Abu Bakr573 - August 23, 634) ruled as the first of the Muslim caliphs (632 - 634). Originally called Abd-el-Ka'ba ("servant of the temple"), he received the name Abu-Bakr (from the Arabic word bakr (young camel) due to his interest in raising camels.
Abu Bakr was born at Mecca, a Quraishi of the Banu Taim clan. He gained immense wealth from his own commercial activities, and became highly esteemed as a judge, as an interpreter of dreams and as a depositary of the traditions of his race. His early accession to Islam - as one of the nascent faith's early adult male converts (the first was Ali bin Abi Talib) - became of great importance. On his conversion he assumed the name of Abd-Allah (servant of God). His own thorough belief in Muhammad and in his doctrines earned him the title El Siddiq ("the faithful"), and he had correspondingly great success in gaining converts. In his personal relationship to the prophet he showed the deepest veneration and most unswerving devotion.
When Muhammad fled from Mecca in the hijra of 622, Abu Bakr alone accompanied him and shared both his hardships and his triumphs, remaining constantly with him until the day of his death. During his last illness the prophet designated Abu Bakr to lead prayers in Muhammad's absence: Many took this gesture as an indication that Abu Bakr would succeed Muhammad. Thus, upon the death of Muhammad (8 June 632), Abu Bakr became the first caliph, by the acclamation of the people present at the meeting of Saqifah. Initially, 'Ali, Muhammad's son-in-law, disputed the succession, asserting his own title to the dignity; after a time, he too pledged his allegiance, but the difference of opinion as to his claims gave rise to the controversy which still divides the followers of the prophet into the rival factions of Sunnites and Shiites.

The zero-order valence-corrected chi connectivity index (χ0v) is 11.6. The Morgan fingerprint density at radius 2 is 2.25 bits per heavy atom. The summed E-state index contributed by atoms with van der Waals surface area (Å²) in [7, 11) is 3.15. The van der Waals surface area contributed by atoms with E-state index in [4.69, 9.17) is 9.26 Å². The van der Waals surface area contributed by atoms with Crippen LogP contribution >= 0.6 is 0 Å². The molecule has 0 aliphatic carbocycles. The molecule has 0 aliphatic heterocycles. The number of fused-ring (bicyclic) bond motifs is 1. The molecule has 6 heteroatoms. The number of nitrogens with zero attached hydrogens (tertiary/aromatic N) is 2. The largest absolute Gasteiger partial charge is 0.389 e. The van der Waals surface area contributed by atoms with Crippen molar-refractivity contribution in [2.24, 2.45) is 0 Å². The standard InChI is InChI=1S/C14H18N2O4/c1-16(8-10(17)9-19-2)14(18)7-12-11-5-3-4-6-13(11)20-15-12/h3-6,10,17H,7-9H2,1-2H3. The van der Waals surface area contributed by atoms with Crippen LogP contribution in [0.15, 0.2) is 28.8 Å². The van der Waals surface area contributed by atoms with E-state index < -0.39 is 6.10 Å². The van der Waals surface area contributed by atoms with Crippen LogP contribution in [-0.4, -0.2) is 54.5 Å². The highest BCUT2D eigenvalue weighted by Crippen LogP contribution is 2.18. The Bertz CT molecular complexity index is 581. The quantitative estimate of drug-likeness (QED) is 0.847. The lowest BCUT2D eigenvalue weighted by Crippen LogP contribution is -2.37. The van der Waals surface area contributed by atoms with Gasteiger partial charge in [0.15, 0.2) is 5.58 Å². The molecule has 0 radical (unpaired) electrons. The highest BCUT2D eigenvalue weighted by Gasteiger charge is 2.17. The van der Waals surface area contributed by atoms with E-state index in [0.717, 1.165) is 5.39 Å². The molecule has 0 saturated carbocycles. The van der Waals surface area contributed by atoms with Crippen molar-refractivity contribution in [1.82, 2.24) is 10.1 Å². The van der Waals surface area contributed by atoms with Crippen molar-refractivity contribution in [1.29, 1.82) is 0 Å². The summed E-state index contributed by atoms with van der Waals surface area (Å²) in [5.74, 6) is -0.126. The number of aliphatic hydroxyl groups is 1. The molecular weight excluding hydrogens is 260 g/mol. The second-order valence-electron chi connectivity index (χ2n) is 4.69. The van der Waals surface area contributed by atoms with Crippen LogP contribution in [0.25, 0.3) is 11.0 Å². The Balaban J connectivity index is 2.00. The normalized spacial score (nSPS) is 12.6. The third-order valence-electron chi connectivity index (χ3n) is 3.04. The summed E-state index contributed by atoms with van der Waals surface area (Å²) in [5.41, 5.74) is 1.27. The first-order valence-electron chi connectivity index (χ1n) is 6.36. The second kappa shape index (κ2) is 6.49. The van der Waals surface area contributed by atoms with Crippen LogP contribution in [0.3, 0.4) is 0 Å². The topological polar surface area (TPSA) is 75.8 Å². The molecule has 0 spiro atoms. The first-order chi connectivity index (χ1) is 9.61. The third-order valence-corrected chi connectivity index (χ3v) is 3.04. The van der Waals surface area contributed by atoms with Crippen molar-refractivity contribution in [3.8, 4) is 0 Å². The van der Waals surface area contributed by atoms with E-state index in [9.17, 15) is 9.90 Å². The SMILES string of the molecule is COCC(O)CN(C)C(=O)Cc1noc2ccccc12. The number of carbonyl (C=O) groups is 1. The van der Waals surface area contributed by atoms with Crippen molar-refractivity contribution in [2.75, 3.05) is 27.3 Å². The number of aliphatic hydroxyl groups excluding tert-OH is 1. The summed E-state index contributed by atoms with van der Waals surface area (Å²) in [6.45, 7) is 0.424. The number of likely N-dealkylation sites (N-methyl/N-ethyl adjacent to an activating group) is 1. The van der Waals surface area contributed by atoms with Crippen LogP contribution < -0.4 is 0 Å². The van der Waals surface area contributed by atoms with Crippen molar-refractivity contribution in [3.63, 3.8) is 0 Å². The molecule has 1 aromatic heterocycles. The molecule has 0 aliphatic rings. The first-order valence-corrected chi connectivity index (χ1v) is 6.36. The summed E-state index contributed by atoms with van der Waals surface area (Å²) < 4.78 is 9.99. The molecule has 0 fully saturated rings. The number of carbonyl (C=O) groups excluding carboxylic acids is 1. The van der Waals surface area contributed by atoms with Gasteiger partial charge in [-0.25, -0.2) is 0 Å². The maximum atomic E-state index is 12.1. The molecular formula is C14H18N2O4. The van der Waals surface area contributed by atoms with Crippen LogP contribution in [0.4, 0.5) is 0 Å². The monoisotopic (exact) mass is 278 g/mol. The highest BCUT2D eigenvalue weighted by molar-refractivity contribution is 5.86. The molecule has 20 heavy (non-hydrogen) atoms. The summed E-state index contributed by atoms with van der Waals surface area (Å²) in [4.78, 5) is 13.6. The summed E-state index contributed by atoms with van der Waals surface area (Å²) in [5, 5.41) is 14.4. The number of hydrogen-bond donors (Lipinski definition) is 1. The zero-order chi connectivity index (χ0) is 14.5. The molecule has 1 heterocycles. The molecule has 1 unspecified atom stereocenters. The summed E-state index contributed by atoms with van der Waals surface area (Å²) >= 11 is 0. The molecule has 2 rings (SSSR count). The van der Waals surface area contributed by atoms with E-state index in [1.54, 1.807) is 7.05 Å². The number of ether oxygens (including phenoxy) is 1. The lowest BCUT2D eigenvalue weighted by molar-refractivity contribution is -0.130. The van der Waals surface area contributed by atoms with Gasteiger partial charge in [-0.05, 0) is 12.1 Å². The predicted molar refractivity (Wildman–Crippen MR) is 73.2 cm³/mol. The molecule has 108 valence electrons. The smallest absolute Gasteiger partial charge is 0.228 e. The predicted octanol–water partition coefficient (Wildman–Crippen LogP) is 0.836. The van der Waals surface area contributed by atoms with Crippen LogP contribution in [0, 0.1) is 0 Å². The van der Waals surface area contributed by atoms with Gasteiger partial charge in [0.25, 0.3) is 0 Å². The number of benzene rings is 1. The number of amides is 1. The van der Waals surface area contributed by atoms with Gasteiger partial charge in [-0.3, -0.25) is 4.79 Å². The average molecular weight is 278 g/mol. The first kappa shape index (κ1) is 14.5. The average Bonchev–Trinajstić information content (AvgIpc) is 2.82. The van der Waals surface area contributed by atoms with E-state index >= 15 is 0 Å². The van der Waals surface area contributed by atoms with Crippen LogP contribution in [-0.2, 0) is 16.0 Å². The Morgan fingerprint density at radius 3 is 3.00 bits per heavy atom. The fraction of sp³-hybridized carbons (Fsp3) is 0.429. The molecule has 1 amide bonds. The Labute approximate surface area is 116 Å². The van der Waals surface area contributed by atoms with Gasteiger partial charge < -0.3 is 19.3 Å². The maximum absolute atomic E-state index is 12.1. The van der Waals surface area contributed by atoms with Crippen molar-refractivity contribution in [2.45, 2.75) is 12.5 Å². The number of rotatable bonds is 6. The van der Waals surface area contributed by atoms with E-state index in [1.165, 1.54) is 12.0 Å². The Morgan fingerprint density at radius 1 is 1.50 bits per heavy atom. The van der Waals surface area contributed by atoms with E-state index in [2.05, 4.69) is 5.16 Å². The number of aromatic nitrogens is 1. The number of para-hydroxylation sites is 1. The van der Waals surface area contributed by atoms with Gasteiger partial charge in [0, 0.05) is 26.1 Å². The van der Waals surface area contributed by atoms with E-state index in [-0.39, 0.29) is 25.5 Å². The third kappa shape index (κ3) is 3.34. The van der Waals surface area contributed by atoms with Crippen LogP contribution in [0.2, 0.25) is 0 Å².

Abu Bakr had scarcely assumed his new position (632), under the title Khalifet-Rasul-Allah ("successor of the prophet of God"), when he had to suppress the revolt of some tribes in Hejaz and Nejd, of which the former rejected Islam and the latter refused to pay tribute. He encountered formidable opposition from different quarters, but in every case he proved successful, the severest struggle taking place with the impostor Mosailima, whom Khalid bin Walid finally defeated at the battle of Akraba.
Abu Bakr exhibited a much zeal for the spread of the new faith as did its founder. After suppressing the internal disorders and completely subduing Arabia, he directed his generals to foreign conquest. Khalid bin Walid conquered Iraq from Persia in a single campaign, and a successful expedition into Syria also took place.
After the hard-won victory over Mosailima, Omar, fearing the complete loss of the sayings of the prophet when those who had listened to them had all died, induced Abu-Bakr to see to their preservation in a written form. The record, when completed, was deposited with Hafsa, daughter of Omar, and one of the wives of Muhammad. All Muslims held it in great reverence, though it did not possess canonical authority, and it furnished most of the materials for the preparation of the Quran as it now exists. After the completion of the authoritative version, all copies of Hafsa's record were destroyed in order to prevent possible disputes and divisions.
Abu-Bakr died on August 23, 634 in Medina. Shortly before his death (which one tradition ascribes to poison, another to natural causes) he indicated Omar as his successor, through the manner Muhammad had observed in his own case.
Abu Bakr lies buried in the Masjid al Nabawi in Medina alongside Muhammad and Omar.
This article incorporates text from the public domain 1911 Encyclopædia Britannica.